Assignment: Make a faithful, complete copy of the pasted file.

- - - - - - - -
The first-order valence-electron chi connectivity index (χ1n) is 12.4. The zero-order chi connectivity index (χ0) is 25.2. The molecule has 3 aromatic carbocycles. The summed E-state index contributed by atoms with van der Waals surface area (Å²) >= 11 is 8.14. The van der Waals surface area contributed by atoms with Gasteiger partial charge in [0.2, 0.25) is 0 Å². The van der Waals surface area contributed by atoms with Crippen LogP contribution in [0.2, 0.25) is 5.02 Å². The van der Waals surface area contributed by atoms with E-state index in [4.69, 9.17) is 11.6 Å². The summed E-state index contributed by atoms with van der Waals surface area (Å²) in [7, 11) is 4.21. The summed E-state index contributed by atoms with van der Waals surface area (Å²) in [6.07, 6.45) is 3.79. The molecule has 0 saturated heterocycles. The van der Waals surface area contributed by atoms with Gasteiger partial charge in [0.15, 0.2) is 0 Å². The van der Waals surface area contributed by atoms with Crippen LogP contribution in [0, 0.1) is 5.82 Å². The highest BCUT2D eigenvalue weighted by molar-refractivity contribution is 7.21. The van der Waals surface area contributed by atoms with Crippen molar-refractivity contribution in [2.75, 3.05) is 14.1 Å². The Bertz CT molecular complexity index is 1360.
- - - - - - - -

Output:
The first-order valence-electron chi connectivity index (χ1n) is 12.4. The zero-order chi connectivity index (χ0) is 25.2. The molecule has 3 aromatic carbocycles. The summed E-state index contributed by atoms with van der Waals surface area (Å²) >= 11 is 8.14. The van der Waals surface area contributed by atoms with Gasteiger partial charge in [0.2, 0.25) is 0 Å². The van der Waals surface area contributed by atoms with Crippen LogP contribution in [0.2, 0.25) is 5.02 Å². The van der Waals surface area contributed by atoms with E-state index in [4.69, 9.17) is 11.6 Å². The summed E-state index contributed by atoms with van der Waals surface area (Å²) in [7, 11) is 4.21. The summed E-state index contributed by atoms with van der Waals surface area (Å²) in [6.07, 6.45) is 3.79. The molecule has 0 saturated heterocycles. The van der Waals surface area contributed by atoms with Gasteiger partial charge in [0.15, 0.2) is 0 Å². The van der Waals surface area contributed by atoms with Crippen LogP contribution in [0, 0.1) is 5.82 Å². The highest BCUT2D eigenvalue weighted by molar-refractivity contribution is 7.21. The van der Waals surface area contributed by atoms with Crippen molar-refractivity contribution in [2.75, 3.05) is 14.1 Å². The Bertz CT molecular complexity index is 1360.